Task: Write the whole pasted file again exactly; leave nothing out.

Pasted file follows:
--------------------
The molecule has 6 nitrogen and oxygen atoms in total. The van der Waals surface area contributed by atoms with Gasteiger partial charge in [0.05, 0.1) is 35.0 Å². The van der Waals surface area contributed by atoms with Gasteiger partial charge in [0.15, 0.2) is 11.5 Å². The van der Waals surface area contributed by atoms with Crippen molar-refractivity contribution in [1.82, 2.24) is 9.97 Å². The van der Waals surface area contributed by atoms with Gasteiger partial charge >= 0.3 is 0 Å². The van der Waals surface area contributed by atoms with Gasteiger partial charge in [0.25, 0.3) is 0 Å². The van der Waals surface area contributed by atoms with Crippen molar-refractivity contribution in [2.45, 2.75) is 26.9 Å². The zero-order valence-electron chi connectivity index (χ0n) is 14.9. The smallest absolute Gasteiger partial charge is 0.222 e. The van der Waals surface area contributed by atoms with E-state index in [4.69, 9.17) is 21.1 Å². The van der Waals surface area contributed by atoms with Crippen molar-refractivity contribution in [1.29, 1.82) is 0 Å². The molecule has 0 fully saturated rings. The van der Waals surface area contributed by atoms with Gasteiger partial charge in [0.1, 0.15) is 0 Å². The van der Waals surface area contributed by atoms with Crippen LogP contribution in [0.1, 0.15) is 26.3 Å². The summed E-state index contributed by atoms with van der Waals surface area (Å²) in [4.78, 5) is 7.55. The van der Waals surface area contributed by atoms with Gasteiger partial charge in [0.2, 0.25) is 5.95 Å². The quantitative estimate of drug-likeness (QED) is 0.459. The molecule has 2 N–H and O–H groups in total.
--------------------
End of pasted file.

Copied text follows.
The molecule has 6 nitrogen and oxygen atoms in total. The van der Waals surface area contributed by atoms with Gasteiger partial charge in [0.05, 0.1) is 35.0 Å². The van der Waals surface area contributed by atoms with Gasteiger partial charge in [0.15, 0.2) is 11.5 Å². The van der Waals surface area contributed by atoms with Crippen molar-refractivity contribution in [1.82, 2.24) is 9.97 Å². The van der Waals surface area contributed by atoms with Gasteiger partial charge >= 0.3 is 0 Å². The van der Waals surface area contributed by atoms with Gasteiger partial charge in [0.25, 0.3) is 0 Å². The van der Waals surface area contributed by atoms with Crippen molar-refractivity contribution in [2.45, 2.75) is 26.9 Å². The zero-order valence-electron chi connectivity index (χ0n) is 14.9. The smallest absolute Gasteiger partial charge is 0.222 e. The van der Waals surface area contributed by atoms with E-state index in [4.69, 9.17) is 21.1 Å². The van der Waals surface area contributed by atoms with Crippen molar-refractivity contribution in [1.29, 1.82) is 0 Å². The molecule has 0 fully saturated rings. The van der Waals surface area contributed by atoms with Gasteiger partial charge in [0.1, 0.15) is 0 Å². The van der Waals surface area contributed by atoms with Crippen LogP contribution in [0.1, 0.15) is 26.3 Å². The summed E-state index contributed by atoms with van der Waals surface area (Å²) in [4.78, 5) is 7.55. The van der Waals surface area contributed by atoms with Gasteiger partial charge in [0.2, 0.25) is 5.95 Å². The quantitative estimate of drug-likeness (QED) is 0.459. The molecule has 2 N–H and O–H groups in total.